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Michael Ash's Regex Blog

Regex Musings

Looking again at the Lookahead bug

A few years ago a wrote about about a bug in Internet Explorer's Regex engine that affected patterns with lookaheads. Well the bug came back in the form of a question on RegexAdvice.com. It too was a password regex, though not as complex as the previous pattern that introduced me to this bug.

The first pattern had three conditions that were being tested for with lookaheads.

^(?=.*\d)(?=.*[a-z])(?=.*[A-Z]).{8,15}$

With the current pattern only one lookahead was being used.

^(?=.*?\d)[a-z][a-z0-9]{5,7}$

In both patterns the pattern had a min and max length. In to original attempts of both the length was being checked after the lookahead(s) test. While this is perfectly fine in a non VBScript/JScript world, this is were the bug kicks in those regex engines. Actually it's probably the same regex engine for both languages, which is probably why it only effects IE it's the only browser that uses VBScript and Jscript natively. I don't recall in my original testing for this bug if I tested it server-side given my previous blog comments, mostly likely I only tested client-side. However the recent question it was failing server-side so it's not actually in the browser but more likely the DLL for those languages. Anyway the previous blog article covered the behavior that was happening.

Steve Levithan looked much closer at the problem in general and discussed it on his blog. He came to the conclusion that the qualifiers with a minimum boundary of zero, within the lookahead were the culprit. He provides a couple of simple examples. I think he's partially right but I don't think the 1+ qualifiers are excluded from the problem. I think his provided examples were a little too simple for them to be effected.

OK let look at the regex pattern in the recent question

^(?=.*?\d)[a-z][a-z0-9]{5,7}$

The requirements were 6 to 8 alphanumeric (English) string that started with an alpha character, with at least one digit. Let's use “abc123” as the text string.

Now the above pattern was supplied by one of the resident pros who frequent the message boards. Let's get pass the fact the pattern itself is correct and satisfies the requirements. I'm going to rewrite the pattern to

^(?=\D*\d)[a-z][a-z0-9]{5,7}$

Now this is functionally the same, it's just within the lookahead the pattern is greedy instead of lazy and it will make the point I'm trying to make easier to see (I hope) without having to deal with backtracking. Now this pattern suffers from the bug in VBScript/JScript. Now Steven suggested the one or more qualifier (+) doesn't suffer from the problem but change the to a + , which doesn't effect the match because the first test after the lookahead is for an alpha so the lookahead placed as it is will always match at least one character with the \D* pattern. So now we have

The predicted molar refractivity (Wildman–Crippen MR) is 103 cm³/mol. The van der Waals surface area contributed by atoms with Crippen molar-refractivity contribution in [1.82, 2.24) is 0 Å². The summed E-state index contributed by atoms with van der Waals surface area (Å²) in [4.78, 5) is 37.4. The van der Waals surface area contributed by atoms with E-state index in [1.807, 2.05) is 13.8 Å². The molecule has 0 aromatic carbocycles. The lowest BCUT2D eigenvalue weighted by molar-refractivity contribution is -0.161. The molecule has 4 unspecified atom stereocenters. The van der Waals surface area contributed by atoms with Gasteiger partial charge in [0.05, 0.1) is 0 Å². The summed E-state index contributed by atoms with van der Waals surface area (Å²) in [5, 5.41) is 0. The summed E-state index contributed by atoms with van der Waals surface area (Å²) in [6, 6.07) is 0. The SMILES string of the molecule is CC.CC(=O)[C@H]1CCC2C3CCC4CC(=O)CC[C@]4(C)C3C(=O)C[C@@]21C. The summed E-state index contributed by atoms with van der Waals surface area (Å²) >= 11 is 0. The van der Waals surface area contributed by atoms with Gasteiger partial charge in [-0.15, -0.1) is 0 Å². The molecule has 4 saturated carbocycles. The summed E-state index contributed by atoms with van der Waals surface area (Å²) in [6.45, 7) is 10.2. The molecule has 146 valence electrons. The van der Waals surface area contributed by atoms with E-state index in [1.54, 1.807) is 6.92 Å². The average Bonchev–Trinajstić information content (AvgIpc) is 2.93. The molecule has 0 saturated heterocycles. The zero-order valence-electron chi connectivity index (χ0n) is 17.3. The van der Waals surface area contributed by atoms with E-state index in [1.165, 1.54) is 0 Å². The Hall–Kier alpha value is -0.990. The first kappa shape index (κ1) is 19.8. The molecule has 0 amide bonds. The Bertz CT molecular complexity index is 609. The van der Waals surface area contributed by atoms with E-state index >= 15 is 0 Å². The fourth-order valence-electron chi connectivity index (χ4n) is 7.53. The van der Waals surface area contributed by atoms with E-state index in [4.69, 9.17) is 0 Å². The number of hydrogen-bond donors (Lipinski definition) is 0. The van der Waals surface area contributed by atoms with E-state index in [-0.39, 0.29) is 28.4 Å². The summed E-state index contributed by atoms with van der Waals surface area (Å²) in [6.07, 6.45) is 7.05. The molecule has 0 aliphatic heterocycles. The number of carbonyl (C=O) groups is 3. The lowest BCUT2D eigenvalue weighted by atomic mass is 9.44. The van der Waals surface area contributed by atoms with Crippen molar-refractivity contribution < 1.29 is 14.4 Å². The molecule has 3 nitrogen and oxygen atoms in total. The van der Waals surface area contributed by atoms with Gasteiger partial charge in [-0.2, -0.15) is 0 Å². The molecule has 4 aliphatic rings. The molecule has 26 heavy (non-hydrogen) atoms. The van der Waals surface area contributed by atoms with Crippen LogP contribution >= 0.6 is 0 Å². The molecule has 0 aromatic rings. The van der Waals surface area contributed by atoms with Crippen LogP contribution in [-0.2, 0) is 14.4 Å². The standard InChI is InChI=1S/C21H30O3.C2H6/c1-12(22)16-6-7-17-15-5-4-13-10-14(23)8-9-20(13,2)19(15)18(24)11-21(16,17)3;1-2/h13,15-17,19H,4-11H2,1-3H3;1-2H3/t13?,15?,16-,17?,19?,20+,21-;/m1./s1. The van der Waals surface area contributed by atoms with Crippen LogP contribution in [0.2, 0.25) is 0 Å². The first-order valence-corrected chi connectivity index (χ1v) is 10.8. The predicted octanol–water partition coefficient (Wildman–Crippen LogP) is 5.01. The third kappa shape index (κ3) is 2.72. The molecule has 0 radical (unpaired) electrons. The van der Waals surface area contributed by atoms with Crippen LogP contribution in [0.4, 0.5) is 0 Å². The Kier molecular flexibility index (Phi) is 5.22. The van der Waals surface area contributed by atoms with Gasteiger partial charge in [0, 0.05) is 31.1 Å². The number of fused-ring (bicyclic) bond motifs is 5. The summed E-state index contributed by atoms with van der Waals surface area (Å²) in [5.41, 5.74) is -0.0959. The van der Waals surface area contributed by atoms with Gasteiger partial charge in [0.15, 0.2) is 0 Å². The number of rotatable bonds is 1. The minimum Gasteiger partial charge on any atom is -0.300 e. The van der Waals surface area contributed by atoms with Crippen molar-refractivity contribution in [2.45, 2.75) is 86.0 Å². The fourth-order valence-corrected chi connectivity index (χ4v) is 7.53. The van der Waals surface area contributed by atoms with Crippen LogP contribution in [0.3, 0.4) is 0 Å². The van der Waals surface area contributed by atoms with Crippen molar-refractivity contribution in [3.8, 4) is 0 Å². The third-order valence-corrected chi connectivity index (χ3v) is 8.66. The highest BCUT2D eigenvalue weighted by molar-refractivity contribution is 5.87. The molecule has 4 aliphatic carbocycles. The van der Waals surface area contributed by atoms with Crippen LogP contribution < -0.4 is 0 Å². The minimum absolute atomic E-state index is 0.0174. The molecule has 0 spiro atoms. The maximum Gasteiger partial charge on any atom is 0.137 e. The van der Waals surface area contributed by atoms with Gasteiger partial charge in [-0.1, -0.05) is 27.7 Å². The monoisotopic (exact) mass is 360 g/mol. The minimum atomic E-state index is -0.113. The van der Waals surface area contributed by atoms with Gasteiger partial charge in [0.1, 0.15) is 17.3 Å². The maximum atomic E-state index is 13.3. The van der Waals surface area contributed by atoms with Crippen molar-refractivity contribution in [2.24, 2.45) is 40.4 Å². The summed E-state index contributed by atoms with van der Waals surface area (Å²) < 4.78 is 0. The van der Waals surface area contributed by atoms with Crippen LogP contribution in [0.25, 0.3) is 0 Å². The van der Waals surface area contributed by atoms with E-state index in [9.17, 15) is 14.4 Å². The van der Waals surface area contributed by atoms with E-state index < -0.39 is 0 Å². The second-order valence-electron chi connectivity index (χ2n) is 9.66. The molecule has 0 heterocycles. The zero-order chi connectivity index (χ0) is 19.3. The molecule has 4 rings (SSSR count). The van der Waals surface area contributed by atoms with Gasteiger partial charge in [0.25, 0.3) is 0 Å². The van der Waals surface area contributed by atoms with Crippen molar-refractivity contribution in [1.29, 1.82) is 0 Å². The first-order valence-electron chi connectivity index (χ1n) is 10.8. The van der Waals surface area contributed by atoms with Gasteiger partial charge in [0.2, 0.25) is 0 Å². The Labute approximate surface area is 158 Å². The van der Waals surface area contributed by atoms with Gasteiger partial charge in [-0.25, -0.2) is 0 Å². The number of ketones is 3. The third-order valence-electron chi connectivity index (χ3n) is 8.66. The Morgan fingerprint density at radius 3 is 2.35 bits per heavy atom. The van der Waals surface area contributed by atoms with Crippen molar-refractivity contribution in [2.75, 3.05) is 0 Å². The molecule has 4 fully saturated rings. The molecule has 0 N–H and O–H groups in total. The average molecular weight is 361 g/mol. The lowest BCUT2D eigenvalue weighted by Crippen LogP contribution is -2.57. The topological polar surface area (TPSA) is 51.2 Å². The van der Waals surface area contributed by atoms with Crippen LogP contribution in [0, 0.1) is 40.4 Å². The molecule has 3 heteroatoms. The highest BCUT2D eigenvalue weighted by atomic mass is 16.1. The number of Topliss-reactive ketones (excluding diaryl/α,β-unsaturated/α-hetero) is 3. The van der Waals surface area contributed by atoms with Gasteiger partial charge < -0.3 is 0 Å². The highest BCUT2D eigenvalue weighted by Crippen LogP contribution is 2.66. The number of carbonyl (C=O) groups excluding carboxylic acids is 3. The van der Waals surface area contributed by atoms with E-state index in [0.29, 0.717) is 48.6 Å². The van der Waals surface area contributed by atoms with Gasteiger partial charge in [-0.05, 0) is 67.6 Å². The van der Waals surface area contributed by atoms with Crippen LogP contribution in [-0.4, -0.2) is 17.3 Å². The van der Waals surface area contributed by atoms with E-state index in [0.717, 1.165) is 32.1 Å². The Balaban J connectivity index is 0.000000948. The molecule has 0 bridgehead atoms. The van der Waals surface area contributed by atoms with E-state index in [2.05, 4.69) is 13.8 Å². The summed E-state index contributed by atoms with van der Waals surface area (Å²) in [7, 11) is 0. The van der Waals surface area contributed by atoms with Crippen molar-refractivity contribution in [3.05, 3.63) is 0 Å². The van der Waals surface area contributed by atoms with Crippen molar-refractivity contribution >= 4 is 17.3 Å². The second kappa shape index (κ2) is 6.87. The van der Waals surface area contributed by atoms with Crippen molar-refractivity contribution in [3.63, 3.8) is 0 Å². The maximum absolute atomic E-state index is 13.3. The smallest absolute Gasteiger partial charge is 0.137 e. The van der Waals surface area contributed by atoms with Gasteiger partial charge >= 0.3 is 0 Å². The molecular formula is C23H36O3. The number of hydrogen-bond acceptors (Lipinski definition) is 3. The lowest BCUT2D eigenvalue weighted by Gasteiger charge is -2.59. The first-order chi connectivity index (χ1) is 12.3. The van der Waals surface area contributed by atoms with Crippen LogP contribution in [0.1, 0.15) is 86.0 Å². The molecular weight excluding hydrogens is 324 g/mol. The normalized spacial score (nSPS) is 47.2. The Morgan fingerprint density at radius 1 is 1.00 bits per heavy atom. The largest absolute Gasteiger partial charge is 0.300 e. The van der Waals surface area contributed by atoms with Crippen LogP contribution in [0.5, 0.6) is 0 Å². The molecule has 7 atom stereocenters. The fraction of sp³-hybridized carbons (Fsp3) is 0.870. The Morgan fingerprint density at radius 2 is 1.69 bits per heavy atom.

^(?=\D+\d)[a-z][a-z0-9]{5,7}$

which is also bitten by the bug.

I first tried the same approach on my original attempt dealing with the bug, but no luck. I tried using the + qualifier, still didn't work. Now the person posting the question stated without the lookahead the remaining pattern worked fine, excluding the at least one digit test. So I begin testing the part of patterns such as

^a-z][a-z0-9]{5,7}$

^(?=\D*\d)[a-z]

^(?=\D+\d)[a-z]

are just a few attempts, all work as expected. It was only when I put the whole pattern back together that it begin failing. But after some more trial and error I think I've come across a pattern with the bug. Going back to my original examination of the problem I discovered that this pattern ^(?=\D*\d)[a-z][a-z0-9]{2,7}$ matches the test string “abc123” now this doesn't seem to quite fit with my original assessment of what was happening because in that pattern after the lookahead test it's just testing for a certain number of any characters, but it this pattern it's looking for a specific range of characters but if you up the min boundary on the last qualifier by one to ^(?=\D*\d)[a-z][a-z0-9]{3,7}$ the pattern fails again. Now if you change the zero to infinity qualifier in the lookahead to one to infinity qualifier in the modified pattern so you get ^(?=\D+\d)[a-z][a-z0-9]{3,7}$ the pattern matches again. Bump up the min boundary of this new pattern to ^(?=\D+\d)[a-z][a-z0-9]{4,7}$ Bugaboo! The pattern fails again.

Now I don't have access to the source code so this is just supposition but here's what I believe is happening. I think the data examined by the lookahead is being stored in a stack structure. But just looking at the patterns that are working and failing it looks like once the lookahead is satisfied values when a qualifier is encountered in the consuming portion of the pattern, the lookahead's match is reconsidered with the minimum boundary of the qualifier in the lookahead popped off the stack of the lookahead's match. Let's look at the first pattern that worked